Monday's horrific mass shooting at the D.C. Navy Yard left 12 victims dead and more than a dozen people wounded. It's raised impassioned, understandable – and ultimately misguided—calls for more gun control now. But legislation should almost never be crafted in the heat of a crisis.

Whether it's truly awful drug laws pushed in the wake of high-profile celebrity deaths or national-security measures rushed unread through Congress after the 9/11 attacks, legislation should be the product of serious and dispassionate deliberation.

The fact is that as Northeastern University's James Alan Fox has firmly established, there's no upward trend of mass shootings over the past 40 years. And when it comes to violent crime, the trend is clearly down. FBI statistics show the murders committed with firearms dropped between 2008 and 2012. Over the past decade rape, sexual assault, robbery, and aggravated assault committed with weapons declined by 26 percent. Overall violent crime rates are about half of what they were 20 years ago.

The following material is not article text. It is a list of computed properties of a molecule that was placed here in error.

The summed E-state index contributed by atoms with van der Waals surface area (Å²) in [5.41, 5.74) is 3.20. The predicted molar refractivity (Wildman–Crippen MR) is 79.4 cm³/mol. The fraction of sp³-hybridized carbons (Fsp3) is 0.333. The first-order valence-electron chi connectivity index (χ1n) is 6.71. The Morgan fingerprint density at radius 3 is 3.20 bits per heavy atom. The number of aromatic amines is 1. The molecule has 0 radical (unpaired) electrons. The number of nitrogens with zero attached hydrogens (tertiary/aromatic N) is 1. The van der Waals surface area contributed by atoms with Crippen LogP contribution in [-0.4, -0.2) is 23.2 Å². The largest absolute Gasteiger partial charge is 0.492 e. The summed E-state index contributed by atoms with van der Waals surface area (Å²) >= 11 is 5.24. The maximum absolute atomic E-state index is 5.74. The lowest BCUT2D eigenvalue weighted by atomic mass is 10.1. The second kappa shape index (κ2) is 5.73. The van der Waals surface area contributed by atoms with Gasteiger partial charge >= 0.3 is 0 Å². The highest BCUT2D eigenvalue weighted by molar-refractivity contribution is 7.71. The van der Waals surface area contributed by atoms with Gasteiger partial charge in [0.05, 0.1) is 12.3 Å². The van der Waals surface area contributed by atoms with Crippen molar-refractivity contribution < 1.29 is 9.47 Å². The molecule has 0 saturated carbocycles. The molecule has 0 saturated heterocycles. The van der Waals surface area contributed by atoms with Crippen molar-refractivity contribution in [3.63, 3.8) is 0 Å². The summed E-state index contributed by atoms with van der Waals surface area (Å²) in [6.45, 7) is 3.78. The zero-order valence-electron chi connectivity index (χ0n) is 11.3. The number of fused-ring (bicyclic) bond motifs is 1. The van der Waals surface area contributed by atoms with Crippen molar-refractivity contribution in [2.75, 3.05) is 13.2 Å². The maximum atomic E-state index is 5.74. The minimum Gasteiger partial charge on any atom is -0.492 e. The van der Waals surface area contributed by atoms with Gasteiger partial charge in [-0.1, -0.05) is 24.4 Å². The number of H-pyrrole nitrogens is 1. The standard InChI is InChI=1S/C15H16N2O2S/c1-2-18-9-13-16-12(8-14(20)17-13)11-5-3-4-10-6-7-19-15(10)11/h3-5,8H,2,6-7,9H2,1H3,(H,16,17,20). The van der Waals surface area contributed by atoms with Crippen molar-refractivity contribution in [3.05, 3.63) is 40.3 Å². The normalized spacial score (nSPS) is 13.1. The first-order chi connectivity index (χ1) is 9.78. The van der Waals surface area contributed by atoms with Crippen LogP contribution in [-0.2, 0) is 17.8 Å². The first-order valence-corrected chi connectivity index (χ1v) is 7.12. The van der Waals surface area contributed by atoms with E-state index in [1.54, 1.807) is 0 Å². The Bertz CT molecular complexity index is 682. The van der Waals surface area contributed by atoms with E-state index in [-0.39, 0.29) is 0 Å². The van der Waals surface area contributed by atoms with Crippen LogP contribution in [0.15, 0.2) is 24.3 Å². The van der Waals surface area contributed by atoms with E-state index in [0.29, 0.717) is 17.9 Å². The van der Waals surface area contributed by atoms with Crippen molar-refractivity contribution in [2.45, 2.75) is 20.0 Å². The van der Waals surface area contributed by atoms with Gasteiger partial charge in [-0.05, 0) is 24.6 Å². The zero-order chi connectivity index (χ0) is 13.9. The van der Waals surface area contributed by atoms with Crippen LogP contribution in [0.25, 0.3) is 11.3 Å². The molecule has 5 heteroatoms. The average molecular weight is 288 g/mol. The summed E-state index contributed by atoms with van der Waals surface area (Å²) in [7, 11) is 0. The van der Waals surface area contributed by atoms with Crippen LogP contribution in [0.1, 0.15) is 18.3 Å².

The Navy Yard gunman, Aaron Alexis, somehow managed to get a security clearance to work at a military installation as a sub-contractor despite getting booted from the Navy and a history of gun-related violence, mental instability, and erratic behavior.

The Pentagon is auditing its security-clearance and hiring processes its bases; one assumes that other public and private workplaces will follow suit. Of course, this comes too late to offer any comfort to the families, friends, and co-workers mourning the dead and wounded. But in the end, it is far more likely to be effective than any sort of gun-control legislation rushed through Congress.

Approx. 1:45 min. Written by Nick Gillespie, produced by Meredith Bragg.